Unlocking your church's heritage
Published: Tuesday, November 29, 2016
The National Churches Trust welcomed delegates from churches to a conference on unlocking a church's heritage on 24 November 2016.
Attended by over 60 people, ''More than Bricks and Stones: Unlocking the potential of your church's heritage" was run jointly by St Clement's church, Notting Dale, and the National Churches Trust. Every church has a story to tell and this full-day event helped delegates to learn how to share that story with a wider audience.
The event was supported by the Heritage Lottery Fund, who have awarded St Clement's a grant for their roof repair project.
The day was hosted by the Rev Alan Everett, Vicar of St Clement’s Notting Dale. Below, you can find information about the day, and download the key presentations.
1. How St Clement’s was adapted to serve its community
Dr Hugh Rayment-Pickard, formerly vicar of St Clements, was the co-founder and is now Chief Development Officer of education charity IntoUniversity. He oversaw the development project which transformed St Clement’s. Removal of the pews and a major reordering of the chancel, dividing the space, created both a flexible worship space and a series of offices and meeting rooms.
2. Shaping the future of your historic church
Empowering Design Practices is a project encouraging places of worship to use community-led design. It was represented by Theodore Zamenopoulos, Senior Lecturer in Design at the Open University, and Louise Dredge, Head of Creative Engagement at The Glass House, a national charity that helps organisations to work collaboratively on the design of buildings and neighbourhoods. They spoke about engaging the congregation and the wider community, to create a vision for your church. Asking local people what your church means to them means that they invest in your project, and can help you to consider the future.
3. The ClementJames Centre
Clare Richards MBE is the Chief Executive of The ClementJames Centre. Operating out of the church, it aims to meet local needs in the very socially polarised area of North Kensington. Projects include supporting young people in their academic ambitions; English language classes for adults; and CV and job application support, particularly for isolated women.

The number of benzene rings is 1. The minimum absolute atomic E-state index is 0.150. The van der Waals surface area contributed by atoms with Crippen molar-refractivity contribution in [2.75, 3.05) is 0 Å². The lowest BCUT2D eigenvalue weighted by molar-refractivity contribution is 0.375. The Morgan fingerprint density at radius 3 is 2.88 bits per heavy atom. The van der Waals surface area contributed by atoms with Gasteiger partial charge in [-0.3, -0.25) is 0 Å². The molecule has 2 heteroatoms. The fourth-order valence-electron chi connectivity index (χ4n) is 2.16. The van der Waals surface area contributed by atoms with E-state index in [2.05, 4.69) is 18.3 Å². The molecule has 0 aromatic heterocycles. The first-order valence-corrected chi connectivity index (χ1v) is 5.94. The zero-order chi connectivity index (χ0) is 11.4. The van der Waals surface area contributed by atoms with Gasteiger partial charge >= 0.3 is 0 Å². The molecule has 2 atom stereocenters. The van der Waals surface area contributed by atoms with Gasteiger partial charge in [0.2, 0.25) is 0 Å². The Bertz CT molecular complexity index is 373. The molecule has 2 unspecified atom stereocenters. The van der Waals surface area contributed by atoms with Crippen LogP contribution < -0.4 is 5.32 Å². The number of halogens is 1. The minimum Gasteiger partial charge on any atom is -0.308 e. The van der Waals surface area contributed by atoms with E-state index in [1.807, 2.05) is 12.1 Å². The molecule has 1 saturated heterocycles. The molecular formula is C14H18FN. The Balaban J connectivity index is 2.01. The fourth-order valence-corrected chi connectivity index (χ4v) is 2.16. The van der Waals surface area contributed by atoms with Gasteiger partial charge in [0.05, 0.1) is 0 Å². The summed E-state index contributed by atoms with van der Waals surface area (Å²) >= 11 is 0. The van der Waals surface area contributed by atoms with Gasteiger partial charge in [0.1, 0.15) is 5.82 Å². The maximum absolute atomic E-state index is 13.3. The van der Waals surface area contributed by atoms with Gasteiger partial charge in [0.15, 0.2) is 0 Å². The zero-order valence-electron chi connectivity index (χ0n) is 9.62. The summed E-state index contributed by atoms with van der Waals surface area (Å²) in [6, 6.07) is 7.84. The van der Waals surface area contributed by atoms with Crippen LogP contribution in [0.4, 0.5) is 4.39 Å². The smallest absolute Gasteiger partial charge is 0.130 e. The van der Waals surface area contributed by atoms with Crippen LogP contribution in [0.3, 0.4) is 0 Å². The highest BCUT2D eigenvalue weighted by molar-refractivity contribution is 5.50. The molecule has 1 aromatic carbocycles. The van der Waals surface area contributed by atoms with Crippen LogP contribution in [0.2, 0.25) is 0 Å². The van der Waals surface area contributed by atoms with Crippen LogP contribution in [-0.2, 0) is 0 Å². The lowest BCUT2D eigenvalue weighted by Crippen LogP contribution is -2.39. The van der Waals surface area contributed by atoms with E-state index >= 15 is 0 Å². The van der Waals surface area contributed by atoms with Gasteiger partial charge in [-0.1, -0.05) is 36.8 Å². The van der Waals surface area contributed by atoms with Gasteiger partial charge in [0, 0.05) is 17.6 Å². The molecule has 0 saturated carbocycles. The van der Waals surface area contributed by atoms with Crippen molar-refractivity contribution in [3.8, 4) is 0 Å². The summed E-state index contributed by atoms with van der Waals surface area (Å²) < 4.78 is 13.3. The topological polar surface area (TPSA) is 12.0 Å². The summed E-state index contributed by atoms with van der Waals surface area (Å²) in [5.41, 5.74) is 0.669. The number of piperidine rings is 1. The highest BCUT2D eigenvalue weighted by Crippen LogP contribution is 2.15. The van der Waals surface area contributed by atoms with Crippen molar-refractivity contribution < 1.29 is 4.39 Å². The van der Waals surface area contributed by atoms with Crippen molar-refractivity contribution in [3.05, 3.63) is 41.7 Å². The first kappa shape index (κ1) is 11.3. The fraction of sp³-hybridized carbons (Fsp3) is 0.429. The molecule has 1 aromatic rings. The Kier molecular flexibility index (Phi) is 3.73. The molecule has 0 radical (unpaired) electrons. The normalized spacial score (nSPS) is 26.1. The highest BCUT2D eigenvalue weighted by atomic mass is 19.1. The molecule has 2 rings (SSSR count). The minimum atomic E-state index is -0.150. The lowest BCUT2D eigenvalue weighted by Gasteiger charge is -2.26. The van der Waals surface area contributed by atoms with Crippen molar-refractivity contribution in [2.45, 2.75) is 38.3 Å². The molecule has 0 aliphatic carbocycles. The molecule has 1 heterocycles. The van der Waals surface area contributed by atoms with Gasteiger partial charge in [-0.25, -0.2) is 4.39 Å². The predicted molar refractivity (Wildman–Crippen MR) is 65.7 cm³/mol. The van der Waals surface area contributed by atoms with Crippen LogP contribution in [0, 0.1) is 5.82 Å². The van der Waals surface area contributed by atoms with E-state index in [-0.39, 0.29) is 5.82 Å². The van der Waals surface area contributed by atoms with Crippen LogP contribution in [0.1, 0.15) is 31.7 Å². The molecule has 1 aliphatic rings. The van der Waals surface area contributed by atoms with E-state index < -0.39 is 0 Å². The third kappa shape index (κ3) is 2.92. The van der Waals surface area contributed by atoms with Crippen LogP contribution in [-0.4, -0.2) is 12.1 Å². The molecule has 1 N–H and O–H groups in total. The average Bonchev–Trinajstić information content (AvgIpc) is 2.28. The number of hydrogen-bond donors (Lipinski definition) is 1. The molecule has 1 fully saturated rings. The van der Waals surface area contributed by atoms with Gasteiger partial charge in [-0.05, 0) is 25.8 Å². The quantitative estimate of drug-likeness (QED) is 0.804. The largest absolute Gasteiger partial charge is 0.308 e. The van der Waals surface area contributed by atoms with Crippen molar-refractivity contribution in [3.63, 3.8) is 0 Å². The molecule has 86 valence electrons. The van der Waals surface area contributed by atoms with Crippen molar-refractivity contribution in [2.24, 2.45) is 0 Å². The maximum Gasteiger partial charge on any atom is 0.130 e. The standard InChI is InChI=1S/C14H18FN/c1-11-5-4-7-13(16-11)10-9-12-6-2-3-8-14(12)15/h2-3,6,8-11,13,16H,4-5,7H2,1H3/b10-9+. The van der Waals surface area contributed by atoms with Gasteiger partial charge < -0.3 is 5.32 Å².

Presentation: The ClementJames Centre programme and achievements
4. “What is heritage?”
A fascinating panel discussion asked “What is heritage?” The panel was David Garrard, Senior Lecturer in Historic Conservation at Oxford Brookes University; Adam Tyson, Policy Officer at the Heritage Lottery Fund; and Donna McDonald, Freelance Fundraiser and Project Manager.
David Garrard opened the discussion by considering the subjective nature of heritage. As Adam Tyson said, any user of a church defines their own heritage. Donna McDonald added that your heritage goes beyond the building; it is the people and the ideas that have created your community. The panel then discussed questions that had been submitted by delegates, exploring how to make a church’s heritage meaningful to the local community.
5. The people INSIDE the building
Eleanor Stead, National Legacy and Funding Officer at the Church of England, spoke about how heritage can be part of a successful funding application. She noted that churches are significant on a personal level, because of the people that use them. People should be at the heart of a church’s application to any funder.
6. Showcasing your church’s heritage
Sarah Crossland, church tourism manager at the National Churches Trust, concluded the day with a presentation on how to use heritage to bring visitors to your church. She stressed the importance of publicity, promotion, and creating a welcoming environment.